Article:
National Astrophysics and Space Science Programme (NASSP)




Monsters of the Cosmos

Dr. Matt Hilton, University of Kwa-zulu Natal (Westville Campus)

Wednesday, 29 March 2017, Physics Seminar Room (3rd Floor) 
The most monstrous objects in the Universe are galaxy clusters, which have masses ranging from 100 – 1000 trillion times that of the Sun. In this talk Dr. Matt will describe the hunt for these massive beasts using X-ray and Sunyaev-Zel’dovich effect surveys, and what follow-up observations at other wavelengths that can tell us about their galaxy populations, the properties of their hot gas atmospheres, and the formation of structure in the Universe.
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Evidence of Midlatitude Plasma Bubbles during Geomagnetic Storms

Dr. Zama Katamzi Joseph (SANSA – Space Science, Hermanus)

Wednesday, 06 September 2017, Physics Seminar Room (3rd Floor)

Time : 10:00 – 11:00
Title of the presentation: 
Evidence of Midlatitude Plasma Bubbles during Geomagnetic Storms.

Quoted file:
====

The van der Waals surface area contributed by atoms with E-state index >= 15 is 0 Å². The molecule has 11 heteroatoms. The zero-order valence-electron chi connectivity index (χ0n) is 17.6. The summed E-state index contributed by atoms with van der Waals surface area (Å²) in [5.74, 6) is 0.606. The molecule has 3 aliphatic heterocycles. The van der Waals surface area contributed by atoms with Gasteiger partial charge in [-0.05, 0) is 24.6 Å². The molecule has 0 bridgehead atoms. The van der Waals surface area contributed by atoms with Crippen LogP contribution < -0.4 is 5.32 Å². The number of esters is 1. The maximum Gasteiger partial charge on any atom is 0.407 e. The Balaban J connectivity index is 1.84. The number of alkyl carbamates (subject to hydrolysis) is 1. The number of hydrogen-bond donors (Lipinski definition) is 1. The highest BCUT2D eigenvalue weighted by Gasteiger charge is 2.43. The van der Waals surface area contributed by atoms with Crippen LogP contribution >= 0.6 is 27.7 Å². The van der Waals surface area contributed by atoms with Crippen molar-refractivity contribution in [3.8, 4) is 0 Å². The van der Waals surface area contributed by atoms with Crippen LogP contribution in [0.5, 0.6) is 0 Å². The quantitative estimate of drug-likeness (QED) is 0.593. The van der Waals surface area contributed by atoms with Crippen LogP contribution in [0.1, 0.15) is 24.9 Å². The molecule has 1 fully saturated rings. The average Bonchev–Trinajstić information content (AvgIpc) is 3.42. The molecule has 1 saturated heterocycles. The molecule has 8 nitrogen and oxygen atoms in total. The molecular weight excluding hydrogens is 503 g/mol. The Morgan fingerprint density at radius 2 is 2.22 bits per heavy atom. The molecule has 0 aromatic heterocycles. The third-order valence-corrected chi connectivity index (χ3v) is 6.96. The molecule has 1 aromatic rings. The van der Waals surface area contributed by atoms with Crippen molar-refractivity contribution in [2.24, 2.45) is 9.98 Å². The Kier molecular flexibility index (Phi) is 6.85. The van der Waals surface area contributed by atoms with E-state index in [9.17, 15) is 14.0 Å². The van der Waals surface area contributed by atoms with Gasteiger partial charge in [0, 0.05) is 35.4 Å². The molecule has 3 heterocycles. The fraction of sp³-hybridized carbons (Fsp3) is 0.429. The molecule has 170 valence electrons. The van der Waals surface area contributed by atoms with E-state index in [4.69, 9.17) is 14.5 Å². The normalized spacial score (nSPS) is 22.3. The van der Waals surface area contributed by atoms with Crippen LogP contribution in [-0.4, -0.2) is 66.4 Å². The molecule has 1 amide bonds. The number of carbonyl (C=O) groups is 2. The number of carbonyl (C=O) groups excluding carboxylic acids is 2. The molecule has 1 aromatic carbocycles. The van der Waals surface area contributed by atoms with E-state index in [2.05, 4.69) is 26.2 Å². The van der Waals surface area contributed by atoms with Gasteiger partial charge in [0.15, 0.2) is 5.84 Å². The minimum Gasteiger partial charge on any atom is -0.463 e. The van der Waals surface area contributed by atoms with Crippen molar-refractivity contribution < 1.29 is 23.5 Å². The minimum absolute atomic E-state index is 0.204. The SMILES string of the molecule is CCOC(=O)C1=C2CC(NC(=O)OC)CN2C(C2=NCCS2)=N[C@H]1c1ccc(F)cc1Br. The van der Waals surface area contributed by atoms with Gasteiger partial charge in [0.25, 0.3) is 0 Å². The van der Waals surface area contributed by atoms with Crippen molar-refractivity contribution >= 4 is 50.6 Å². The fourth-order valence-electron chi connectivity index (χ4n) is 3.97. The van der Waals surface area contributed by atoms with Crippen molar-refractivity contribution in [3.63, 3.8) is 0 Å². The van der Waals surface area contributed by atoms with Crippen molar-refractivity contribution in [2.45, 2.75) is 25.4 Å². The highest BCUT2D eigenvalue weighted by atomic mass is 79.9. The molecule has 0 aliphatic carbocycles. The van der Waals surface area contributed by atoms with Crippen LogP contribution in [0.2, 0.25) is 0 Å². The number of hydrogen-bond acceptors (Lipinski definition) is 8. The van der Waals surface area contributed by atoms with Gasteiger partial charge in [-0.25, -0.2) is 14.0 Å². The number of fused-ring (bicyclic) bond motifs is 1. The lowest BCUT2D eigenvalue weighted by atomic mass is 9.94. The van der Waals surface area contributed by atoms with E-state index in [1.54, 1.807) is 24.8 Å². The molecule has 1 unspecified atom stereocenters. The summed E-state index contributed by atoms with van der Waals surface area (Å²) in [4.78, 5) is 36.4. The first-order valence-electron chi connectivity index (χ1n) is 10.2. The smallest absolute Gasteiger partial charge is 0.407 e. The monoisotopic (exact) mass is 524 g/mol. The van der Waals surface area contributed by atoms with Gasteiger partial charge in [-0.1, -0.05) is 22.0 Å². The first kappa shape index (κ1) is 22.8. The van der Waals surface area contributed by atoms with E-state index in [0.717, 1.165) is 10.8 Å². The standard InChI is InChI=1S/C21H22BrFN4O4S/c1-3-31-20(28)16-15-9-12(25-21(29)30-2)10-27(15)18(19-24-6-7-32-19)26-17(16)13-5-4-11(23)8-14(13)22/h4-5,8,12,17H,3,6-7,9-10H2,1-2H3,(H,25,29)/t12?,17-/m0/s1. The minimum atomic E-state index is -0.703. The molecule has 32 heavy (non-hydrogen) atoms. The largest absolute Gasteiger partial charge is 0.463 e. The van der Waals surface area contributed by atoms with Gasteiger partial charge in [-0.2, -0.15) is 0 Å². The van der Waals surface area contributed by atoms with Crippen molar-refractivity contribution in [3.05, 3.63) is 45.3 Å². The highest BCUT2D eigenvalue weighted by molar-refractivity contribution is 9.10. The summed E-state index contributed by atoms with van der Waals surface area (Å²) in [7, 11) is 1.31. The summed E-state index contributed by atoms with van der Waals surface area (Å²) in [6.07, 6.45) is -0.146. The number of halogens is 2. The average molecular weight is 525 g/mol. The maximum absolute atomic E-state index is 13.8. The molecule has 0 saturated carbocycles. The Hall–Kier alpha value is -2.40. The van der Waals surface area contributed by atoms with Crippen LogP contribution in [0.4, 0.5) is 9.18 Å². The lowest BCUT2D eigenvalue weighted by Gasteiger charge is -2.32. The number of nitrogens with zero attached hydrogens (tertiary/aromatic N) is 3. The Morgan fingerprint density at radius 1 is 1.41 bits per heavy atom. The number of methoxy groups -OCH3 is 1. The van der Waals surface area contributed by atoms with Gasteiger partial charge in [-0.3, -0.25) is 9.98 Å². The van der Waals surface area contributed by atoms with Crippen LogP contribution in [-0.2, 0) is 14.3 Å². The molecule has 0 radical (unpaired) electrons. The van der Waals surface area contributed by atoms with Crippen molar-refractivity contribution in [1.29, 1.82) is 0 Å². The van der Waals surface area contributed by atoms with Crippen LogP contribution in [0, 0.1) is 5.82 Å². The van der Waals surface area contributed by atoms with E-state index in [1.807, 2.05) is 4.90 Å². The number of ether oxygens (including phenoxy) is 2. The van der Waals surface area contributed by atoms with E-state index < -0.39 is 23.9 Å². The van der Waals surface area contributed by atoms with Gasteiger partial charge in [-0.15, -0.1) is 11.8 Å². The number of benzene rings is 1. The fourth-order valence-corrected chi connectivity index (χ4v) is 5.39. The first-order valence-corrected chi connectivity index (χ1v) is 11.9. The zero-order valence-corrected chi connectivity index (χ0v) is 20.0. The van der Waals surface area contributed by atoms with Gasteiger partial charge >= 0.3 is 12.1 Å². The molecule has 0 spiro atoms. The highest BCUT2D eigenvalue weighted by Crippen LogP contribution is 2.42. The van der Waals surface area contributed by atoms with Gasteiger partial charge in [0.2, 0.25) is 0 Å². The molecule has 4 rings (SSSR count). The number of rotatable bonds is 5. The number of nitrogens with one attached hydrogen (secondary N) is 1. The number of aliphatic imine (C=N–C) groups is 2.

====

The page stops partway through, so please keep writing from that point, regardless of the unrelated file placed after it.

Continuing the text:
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Seminar by Carolyn Crichton

Speaker: Carolyn Crichton (Technical Grants Manager, HIRAX Project)
Date: Thursday, 6 September 2018
Venue: Physics Seminar Room (3rd Floor) 
Time: 2pm
In many ways the 18th century philosophical thought, “If a tree falls in a forest and no one is around to hear it, does it make a sound?” can be applied to communicating scientific research. If an interesting or significant result is found but no one is able to communicate it, does it really add to the scientific body of knowledge? Effective communication is often one of the most important tools for researchers. Effective communication can be the deciding factor in how research is perceived by both outsiders and colleagues. This perception may impact how seriously the results are taken and will dictate whether the project receives grant money or awards. In this seminar, we will discuss the importance of science communication and how to present research in an interesting and meaningful way.
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